MTV's crusade to recapture coolness is more desperate than one of its dateless eighth-grade viewers before a dance.
The network, beset with years of declining ratings, has stripped its Video Music Awards trophy of a sex, courageously liberating him from the oppressive confines of the antiquated gender binary. As of this year, MTV's "Moonman" trophy, a rainbow-tinted astronaut traditionally bestowed upon the ceremony's winners, has officially transitioned into the "Moon Person" trophy.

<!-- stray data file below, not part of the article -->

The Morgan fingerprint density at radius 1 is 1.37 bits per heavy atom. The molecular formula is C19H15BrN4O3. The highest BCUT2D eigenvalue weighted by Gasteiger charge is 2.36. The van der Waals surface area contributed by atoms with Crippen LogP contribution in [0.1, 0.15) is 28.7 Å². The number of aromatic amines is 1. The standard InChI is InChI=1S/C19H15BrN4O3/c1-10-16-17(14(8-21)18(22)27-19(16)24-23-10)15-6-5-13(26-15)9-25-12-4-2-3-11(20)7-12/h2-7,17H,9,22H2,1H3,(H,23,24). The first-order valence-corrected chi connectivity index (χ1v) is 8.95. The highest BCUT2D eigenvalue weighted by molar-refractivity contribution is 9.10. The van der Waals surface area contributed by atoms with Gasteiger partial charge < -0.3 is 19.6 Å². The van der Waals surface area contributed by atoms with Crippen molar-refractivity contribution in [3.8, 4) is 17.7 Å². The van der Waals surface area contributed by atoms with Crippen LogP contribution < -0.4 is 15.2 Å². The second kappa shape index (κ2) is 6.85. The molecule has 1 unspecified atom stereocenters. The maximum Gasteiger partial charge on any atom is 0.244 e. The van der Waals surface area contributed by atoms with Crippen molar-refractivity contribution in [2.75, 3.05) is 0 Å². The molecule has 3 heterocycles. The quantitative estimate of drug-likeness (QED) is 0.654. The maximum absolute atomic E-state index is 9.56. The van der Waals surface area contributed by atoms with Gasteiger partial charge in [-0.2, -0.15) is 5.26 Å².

"Why should it be a man?" MTV President Chris McCarthy asked The New York Times this week. "It could be a man, it could be a woman, it could be transgender, it could be nonconformist," he argued.
Alternatively, it just could be a trophy. But that's the problem with inanimate objects -- when you ask for their preferred gender pronouns, they almost never answer.
Good on MTV for not imposing gender identity on a helpless trophy, otherwise doomed to a life wasting away behind the glass of Taylor Swift's climate-controlled trophy case, perpetually forced to confront his nagging discomfort with the outmoded concept of masculinity that our society is so insistent upon preserving.
Emily Jashinsky is a commentary writer for the Washington Examiner.